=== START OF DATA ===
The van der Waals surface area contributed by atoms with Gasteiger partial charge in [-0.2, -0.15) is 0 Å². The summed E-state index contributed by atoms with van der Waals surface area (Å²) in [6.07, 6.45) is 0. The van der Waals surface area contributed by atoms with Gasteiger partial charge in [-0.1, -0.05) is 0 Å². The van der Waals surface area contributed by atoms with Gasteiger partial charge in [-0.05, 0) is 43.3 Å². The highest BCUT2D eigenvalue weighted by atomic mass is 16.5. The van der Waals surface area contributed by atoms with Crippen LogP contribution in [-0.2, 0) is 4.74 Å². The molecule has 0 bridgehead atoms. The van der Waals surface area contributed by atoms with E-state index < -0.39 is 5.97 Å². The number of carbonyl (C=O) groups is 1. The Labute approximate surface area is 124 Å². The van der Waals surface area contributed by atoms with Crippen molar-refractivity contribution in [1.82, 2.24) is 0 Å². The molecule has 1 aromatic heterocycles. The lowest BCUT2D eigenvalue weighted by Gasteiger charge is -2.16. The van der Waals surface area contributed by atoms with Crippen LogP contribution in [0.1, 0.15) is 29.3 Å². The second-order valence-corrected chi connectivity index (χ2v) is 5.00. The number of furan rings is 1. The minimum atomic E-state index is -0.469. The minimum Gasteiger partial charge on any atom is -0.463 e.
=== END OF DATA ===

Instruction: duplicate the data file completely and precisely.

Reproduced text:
The van der Waals surface area contributed by atoms with Gasteiger partial charge in [-0.2, -0.15) is 0 Å². The summed E-state index contributed by atoms with van der Waals surface area (Å²) in [6.07, 6.45) is 0. The van der Waals surface area contributed by atoms with Gasteiger partial charge in [-0.1, -0.05) is 0 Å². The van der Waals surface area contributed by atoms with Gasteiger partial charge in [-0.05, 0) is 43.3 Å². The highest BCUT2D eigenvalue weighted by atomic mass is 16.5. The van der Waals surface area contributed by atoms with Crippen LogP contribution in [-0.2, 0) is 4.74 Å². The molecule has 0 bridgehead atoms. The van der Waals surface area contributed by atoms with E-state index < -0.39 is 5.97 Å². The number of carbonyl (C=O) groups is 1. The Labute approximate surface area is 124 Å². The van der Waals surface area contributed by atoms with Crippen molar-refractivity contribution in [1.82, 2.24) is 0 Å². The molecule has 1 aromatic heterocycles. The lowest BCUT2D eigenvalue weighted by Gasteiger charge is -2.16. The van der Waals surface area contributed by atoms with Crippen LogP contribution in [0.1, 0.15) is 29.3 Å². The second-order valence-corrected chi connectivity index (χ2v) is 5.00. The number of furan rings is 1. The minimum atomic E-state index is -0.469. The minimum Gasteiger partial charge on any atom is -0.463 e.